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TOP Indian artists, who have been serenading people across the kingdom as part of a 12-day dance and music extravaganza, praised Bahrain, especially its people’s unchanging warmth.
After performing at the Bahrain Keraleeya Samajam (BKS), India’s ‘King of Bhajans and Ghazals’ Anup Jalota, legendary instrumentalist Umayalam Kasivishwanatha Sivaramakrishnan and actress-dancer Asha Sharath echoed similar sentiments.
The artists performed during the first three days of the BKS Indo-Bahrain Dance and Music Festival, organised by the Indian Embassy and Soorya Stage and Film Society and supported by the Bahrain Authority for Culture and Antiquities (BACA).
“I am surprised that I never visited Bahrain during the last 30 years, despite frequent trips to Dubai and Muscat,” said 69-year-old Anup, who is a recipient of Padma Shri, India’s fourth highest civilian award.
He had last visited the kingdom three decades ago. “This place was just as beautiful 30 years ago as it is now,” Anup told GulfWeekly.
“Of course, new buildings and roads have improved the country’s appearance. But the people of this country remain the same – very friendly, warm, educated and classy – be it the citizens or residents. Coming to Bahrain is a pleasure, I should do it more often.”
The festival began on May 3 with a performance by Anup and will conclude on Saturday at the BKS Diamond Jubilee Hall.
Anup presented a ‘cocktail’ of bhajans or hymns, ghazals, patriotic and film songs to the audience.
“People need variety because their tastes differ,” he said.
“Some enjoy old film numbers, while others prefer ghazals or bhajans, so we try to provide something for everyone.
“Music is something that makes you happy, so enjoy music that will stay with you for a long time.”
Meanwhile, Sivaramakrishnan, 86, performed for nearly three hours to an enthusiastic audience on the mridangam – an Indian percussion instrument – alongside renowned flutist Amith Nadig, violin exponent Attukkaal Balasubrahmaniam, and keyboard prodigy Stephen Devassy. The vidwan (scholar) who received the Padma Vibhushan, India’s second highest civilian award, was in his 50s when he previously performed for the Indian Fine Arts Society in Bahrain.
“I wonder what took me so long to return to a heavenly audience,” the veteran said as he accepted the BKS award on stage alongside his wife Abhirami.
“Whenever I play, I truly submit to the audience, my gurus, seers and parents.
“Music keeps me young and all I need is your prayers so that I can come back more often and perform for you.”
South Indian performer Asha, a Dubai resident for 27 years with ‘lots of friends in Bahrain’, also expressed surprise that she did not visit or perform in Bahrain for almost 10 years. A former RJ with Radio Asia, the first Malayalam radio in the GCC, and a Bharathanatyam exponent, Asha runs the Kairali Kalakendra in Dubai which caters to 3,500 students.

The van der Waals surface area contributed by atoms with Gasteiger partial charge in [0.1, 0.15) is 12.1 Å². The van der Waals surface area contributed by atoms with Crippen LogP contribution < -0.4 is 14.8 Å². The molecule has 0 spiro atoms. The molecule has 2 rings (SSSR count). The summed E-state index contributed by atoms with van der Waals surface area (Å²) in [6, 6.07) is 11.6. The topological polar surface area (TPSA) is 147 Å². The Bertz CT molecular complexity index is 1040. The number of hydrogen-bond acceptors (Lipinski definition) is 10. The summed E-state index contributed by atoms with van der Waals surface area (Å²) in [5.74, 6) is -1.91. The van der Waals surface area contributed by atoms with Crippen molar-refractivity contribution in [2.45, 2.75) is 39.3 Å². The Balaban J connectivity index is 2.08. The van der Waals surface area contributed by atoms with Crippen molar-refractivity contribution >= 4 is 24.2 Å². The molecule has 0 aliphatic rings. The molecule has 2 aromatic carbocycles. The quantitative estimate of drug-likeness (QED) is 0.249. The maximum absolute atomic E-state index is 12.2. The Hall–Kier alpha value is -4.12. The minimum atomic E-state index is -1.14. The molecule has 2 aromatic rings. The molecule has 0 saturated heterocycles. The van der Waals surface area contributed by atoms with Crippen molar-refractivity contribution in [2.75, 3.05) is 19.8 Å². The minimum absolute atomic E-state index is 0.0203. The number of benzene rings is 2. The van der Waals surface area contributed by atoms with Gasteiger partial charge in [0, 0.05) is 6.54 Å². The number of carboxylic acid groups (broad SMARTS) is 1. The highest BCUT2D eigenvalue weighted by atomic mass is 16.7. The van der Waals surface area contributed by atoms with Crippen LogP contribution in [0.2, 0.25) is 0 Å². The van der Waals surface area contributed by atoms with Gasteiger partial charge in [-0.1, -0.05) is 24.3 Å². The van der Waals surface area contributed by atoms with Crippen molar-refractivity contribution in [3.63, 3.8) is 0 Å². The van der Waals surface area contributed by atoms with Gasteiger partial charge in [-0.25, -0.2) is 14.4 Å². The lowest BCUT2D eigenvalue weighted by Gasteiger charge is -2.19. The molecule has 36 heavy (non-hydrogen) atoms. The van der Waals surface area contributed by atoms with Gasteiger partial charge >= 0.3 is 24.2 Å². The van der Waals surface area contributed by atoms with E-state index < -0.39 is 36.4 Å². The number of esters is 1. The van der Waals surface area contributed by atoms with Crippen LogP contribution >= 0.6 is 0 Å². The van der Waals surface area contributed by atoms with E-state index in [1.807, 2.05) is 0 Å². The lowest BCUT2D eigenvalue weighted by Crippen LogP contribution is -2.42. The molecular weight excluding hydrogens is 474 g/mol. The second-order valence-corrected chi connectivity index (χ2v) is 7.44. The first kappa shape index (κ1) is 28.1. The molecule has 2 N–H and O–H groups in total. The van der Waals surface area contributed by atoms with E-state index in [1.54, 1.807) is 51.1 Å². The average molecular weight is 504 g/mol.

“Students in the Gulf are keen to learn dance as an art form and not just limit themselves to competitions and performances,” said Asha. “Online classes during the pandemic have helped many women pursue their passion, especially the elderly. I have a 75-year-old student! It proves that age is no barrier for art form. It also helped me overcome the mental block that fine arts cannot be mastered online.”
Asha enthralled audience at the fest through her two-hour dance performance depicting epics, poetry and real life incidents.
Flutist Amith who was on his debut performance in Bahrain hoped it would not be his last.
“Bahrain has been a very pleasant experience for me as a musician - I could not be prouder as an Indian to see such a great achievement by my brothers and sisters in a land far away from home,” he said.
The child prodigy noted that performing with musicians around the world for over 28 years helped him realise the impact of boundless music.
He cited the BKS event as an example, as it lined up artists from ‘diverse backgrounds and geographical locations’.
“But still, we could come together on the day of the concert, talk to each other for a couple of hours and still make music that will remain fresh for a long time.
“We are in the most exciting period for art forms.
“We are at crossroads with great yesteryear masters holding the fort with what constitutes traditionalism and the new young blood who understand and respect this tradition and at the same time, are not afraid to get out of their comfort zone and rewrite what constitutes traditionalism or for that matter what we believe to be normal.”
Among the others who performed at the festival were violin duo Ganesh and Kumaresh, vocalists Abhishek Raghuram and Nityasree Mahadevan, singers-music directors M Jayachandran, Sankaran Namboothiri, Sreevalsan Menon and Lalu Sukumar.
Bahrain Band Majaz will showcase their skills today along with a Kathak dance performance by Bahraini Khalil Alashar.
Tomorrow is a classical instrumental night featuring Mysore Nagaraj and Dr Mysore Manjunath on violin, accompanied by Thiruvaroor Bhakthavalsalam on mridangam and Alappuzha R Karunamoorthy on tavil and Giridhar Udupa on ghatam.
Veena exponent Rajesh Vaidhya and his team will take to the stage on Friday.
The grand finale will be held on Saturday with world renowned Sarod trio Ustad Amjad Ali Khan and his sons Aman Ali Bangash and Ayaan Ali Bangash performing on stage.
The festival is curated by one of India’s foremost art directors Soorya Krishnamoorthy, the founder of Soorya, one of the largest cultural bodies in Southeast Asia with chapters around the world.